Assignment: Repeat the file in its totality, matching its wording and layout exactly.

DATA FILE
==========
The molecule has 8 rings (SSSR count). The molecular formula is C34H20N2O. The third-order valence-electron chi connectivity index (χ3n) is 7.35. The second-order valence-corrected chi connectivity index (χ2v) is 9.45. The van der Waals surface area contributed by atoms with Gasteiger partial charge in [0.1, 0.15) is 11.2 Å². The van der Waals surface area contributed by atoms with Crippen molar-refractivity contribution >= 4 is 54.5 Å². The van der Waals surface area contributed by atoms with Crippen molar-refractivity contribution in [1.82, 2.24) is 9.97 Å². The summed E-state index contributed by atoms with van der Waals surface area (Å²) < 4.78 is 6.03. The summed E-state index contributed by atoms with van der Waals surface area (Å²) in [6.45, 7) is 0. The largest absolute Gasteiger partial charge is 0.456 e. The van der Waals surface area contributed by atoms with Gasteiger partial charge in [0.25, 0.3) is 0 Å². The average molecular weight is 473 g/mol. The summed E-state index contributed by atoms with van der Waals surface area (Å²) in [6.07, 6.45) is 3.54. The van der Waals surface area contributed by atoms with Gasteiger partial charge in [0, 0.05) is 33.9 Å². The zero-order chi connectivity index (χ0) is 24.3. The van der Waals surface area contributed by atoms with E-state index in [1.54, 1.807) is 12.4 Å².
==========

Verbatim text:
The molecule has 8 rings (SSSR count). The molecular formula is C34H20N2O. The third-order valence-electron chi connectivity index (χ3n) is 7.35. The second-order valence-corrected chi connectivity index (χ2v) is 9.45. The van der Waals surface area contributed by atoms with Gasteiger partial charge in [0.1, 0.15) is 11.2 Å². The van der Waals surface area contributed by atoms with Crippen molar-refractivity contribution >= 4 is 54.5 Å². The van der Waals surface area contributed by atoms with Crippen molar-refractivity contribution in [1.82, 2.24) is 9.97 Å². The summed E-state index contributed by atoms with van der Waals surface area (Å²) < 4.78 is 6.03. The summed E-state index contributed by atoms with van der Waals surface area (Å²) in [6.45, 7) is 0. The largest absolute Gasteiger partial charge is 0.456 e. The van der Waals surface area contributed by atoms with Gasteiger partial charge in [0.25, 0.3) is 0 Å². The average molecular weight is 473 g/mol. The summed E-state index contributed by atoms with van der Waals surface area (Å²) in [6.07, 6.45) is 3.54. The van der Waals surface area contributed by atoms with Gasteiger partial charge in [0, 0.05) is 33.9 Å². The zero-order chi connectivity index (χ0) is 24.3. The van der Waals surface area contributed by atoms with E-state index in [1.54, 1.807) is 12.4 Å².